Thursday, April 18, 2024

Christmas lights help boost farms’ revenue

Big Daddy’s Farm sits on a quiet Johnston County road miles from the nearest town, but on cold nights in December, cars from as far away as Greenville, Durham and even Virginia crowd into a makeshift parking lot in a field.

The family-owned farm — about 35 miles east of Raleigh and six miles from the small town of Middlesex — hosts more than 4,000 visitors for its “Christmas Lights on the Farm” event. It’s far from the only elaborate holiday light display in the area, but people come here for the experience just as much as the illumination. 

While many light shows, particularly in urban areas, are drive-through affairs where visitors never get out of their cars, the only way to see the show at Big Daddy’s Farm is to hop on a hayride through fields of what co-owner Jason Champion estimates include more than a million light bulbs. 

The tractor-pulled ride also passes through facades that resemble a small town from more than a century ago, all adorned with colorful lights. Santa perches atop an illuminated antique fire truck. After the ride, visitors stick around for music and dance performances, snacks and s’mores around a campfire, and photos with Santa.

Big Daddy’s is one of many farms across the state growing a Clark Griswold-esque crop of Christmas lights to bring in crowds and help keep their land amid development pressures.

“This is to help pay the taxes on the land and keep it going, so we don’t have to sell to the people who build all these subdivisions,” Champion says. New homes are increasingly dotting the landscape even in this rural part of Johnston, and the Champions are determined to hang onto their 40-plus acres.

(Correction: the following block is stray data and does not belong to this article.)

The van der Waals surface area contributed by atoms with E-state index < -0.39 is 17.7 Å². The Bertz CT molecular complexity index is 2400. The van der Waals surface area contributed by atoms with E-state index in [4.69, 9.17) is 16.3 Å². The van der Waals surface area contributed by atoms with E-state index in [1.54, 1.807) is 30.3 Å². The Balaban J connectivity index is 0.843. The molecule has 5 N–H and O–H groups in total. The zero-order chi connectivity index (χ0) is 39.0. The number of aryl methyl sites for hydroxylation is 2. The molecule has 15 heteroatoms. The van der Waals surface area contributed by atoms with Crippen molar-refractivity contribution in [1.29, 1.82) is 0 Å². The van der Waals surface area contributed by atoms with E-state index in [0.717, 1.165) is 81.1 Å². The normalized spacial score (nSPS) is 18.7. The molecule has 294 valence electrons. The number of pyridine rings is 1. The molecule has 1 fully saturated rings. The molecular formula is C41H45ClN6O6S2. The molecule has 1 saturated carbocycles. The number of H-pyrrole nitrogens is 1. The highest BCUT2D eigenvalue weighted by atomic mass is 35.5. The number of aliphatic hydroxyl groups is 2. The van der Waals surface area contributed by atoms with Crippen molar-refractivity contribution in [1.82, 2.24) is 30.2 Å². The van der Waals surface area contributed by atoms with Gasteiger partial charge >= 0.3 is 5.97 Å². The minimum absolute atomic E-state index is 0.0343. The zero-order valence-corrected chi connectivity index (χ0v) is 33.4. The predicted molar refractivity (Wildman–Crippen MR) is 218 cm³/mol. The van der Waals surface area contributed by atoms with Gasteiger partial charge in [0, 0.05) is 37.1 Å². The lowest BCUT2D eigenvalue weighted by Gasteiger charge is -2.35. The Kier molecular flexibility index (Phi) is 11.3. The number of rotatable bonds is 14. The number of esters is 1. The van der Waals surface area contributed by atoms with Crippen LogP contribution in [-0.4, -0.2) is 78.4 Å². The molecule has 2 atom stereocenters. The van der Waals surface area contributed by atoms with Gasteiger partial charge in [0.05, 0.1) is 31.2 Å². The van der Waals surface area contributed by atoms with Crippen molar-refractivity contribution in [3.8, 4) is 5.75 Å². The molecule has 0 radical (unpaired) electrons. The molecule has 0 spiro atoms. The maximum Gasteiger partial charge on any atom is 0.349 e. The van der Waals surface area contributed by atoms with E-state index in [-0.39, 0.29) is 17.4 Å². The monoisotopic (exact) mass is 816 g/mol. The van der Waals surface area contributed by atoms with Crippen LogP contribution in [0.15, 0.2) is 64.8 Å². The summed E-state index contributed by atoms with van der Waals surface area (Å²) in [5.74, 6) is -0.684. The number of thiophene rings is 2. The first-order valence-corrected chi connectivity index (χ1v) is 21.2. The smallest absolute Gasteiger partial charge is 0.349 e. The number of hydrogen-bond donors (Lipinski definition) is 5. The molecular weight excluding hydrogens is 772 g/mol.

Family and friends brainstorm new ideas for the light show each year, and many of them pitch in starting in September to assemble and install all the lights. Champion says he can’t just unplug the lights and leave them up year-round because “we’ve got some mean squirrels out there.” 

“It takes an army to put the Christmas show up,” he adds.

The light display initially started in Champion’s front yard and soon grew to his mom’s yard next door and other neighbors. Eventually, they decided to go big and buy up displays from defunct Christmas shows in the area; Christmas Lights on the Farm has been a full-fledged event for about five years now, with visitors paying $8 each to attend. 

The Champions have hosted a haunted attraction on the property called Darkside Haunted Estates for even longer. Some of the structures are used for both, but “you wouldn’t ever know it was a scary place” once the holiday decorations go up, Champion said. 

Other agricultural properties hosting Christmas light shows include Hill Ridge Farms in Youngsville, McLaurin Farms near Greensboro and Old Homestead Farm in Rocky Point.

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